(Please welcome author Hugh Wilford in the comments — jh)
Someone once remarked that the third world war would be fought between the communists and the ex-communists. That was before Google, so my memory of the speaker and exact words is lacking. In any case, world war is exactly what goes on in Hugh Wilford’s The Mighty Wurlitzer: How the CIA Played America. What we hear described as “civil society” was penetrated, manipulated, and organized by the Central Intelligence Agency for the purpose of waging political, psychological, and guerrilla war against world communism. This apparatus was dubbed “the mighty Wurlitzer” by Office of Strategic Services (OSS) honcho Frank Wisner, because he could use it to play a symphony of propaganda. Activities ranged from setting up literary magazines to training in sabotage and other mayhem. In this crusade, the OSS and its successor the Central Intelligence Agency recruited a pantheon of radical personalities.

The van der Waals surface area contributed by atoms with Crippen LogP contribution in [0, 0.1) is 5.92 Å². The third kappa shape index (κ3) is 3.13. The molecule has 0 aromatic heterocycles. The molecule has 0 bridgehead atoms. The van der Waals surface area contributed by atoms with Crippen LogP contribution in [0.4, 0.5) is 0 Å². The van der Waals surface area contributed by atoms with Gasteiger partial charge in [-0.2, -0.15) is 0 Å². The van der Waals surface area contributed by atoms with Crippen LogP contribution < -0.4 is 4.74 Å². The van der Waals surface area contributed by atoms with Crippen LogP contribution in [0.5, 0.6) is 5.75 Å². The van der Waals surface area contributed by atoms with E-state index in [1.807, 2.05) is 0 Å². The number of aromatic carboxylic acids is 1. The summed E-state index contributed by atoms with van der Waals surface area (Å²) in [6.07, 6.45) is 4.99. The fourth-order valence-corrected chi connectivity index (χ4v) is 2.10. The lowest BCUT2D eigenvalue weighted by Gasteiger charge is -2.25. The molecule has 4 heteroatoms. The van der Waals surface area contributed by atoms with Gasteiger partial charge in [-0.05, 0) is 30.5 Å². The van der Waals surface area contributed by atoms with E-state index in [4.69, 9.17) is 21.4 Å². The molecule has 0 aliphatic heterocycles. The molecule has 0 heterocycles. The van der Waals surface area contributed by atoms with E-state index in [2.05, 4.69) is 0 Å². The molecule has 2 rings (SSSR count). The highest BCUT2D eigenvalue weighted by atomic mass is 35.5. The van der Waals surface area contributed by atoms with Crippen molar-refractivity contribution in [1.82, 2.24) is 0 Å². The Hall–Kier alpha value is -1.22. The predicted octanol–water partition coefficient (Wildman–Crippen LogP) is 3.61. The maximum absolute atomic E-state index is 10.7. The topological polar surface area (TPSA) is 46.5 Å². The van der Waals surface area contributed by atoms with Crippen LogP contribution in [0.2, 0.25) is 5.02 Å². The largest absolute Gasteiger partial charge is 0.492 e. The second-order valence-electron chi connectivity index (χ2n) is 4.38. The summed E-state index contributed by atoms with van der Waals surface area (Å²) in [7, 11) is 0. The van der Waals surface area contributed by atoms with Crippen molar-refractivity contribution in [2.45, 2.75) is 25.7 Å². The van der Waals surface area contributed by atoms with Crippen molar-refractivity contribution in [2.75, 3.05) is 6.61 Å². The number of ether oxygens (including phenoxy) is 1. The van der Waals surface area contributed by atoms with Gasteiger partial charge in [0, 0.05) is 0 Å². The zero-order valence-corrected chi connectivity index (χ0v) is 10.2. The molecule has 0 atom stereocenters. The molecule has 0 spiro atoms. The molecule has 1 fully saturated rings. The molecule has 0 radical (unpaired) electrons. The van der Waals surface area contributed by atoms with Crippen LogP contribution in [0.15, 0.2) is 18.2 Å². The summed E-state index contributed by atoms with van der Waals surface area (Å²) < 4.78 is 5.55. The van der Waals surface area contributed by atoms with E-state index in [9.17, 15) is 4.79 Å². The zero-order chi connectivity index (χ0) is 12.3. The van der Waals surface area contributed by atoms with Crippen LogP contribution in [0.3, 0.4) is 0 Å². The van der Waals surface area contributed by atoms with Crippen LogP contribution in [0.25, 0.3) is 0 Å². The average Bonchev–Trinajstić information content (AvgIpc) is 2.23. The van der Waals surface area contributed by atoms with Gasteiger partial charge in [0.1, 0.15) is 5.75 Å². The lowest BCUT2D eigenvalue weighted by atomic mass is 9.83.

History is not my regular job, but an invitation from the bewitching Jane to host a book salon here at Firedoglake is hard to refuse. For those steeped in the intellectual politics of that period, there is some old material, reinforced by the methods of historical scholarship, and for those not so familiar, there are plenty of surprises. I thought I was pretty well informed, but I learned some new things. Surprising or not, the author’s packaging of a lot of disparate material is useful.
Ramparts magazine, under the editorship of David Horowitz, exposes the manipulation of the U.S. National Student Association by the Central Intelligence Agency. The author regards it as a blow to U.S. national security and takes it to be the end of an era. (At the time I thought it was great. Now Horowitz has become a fervent, conservative Republican, and I work for the Federal government.)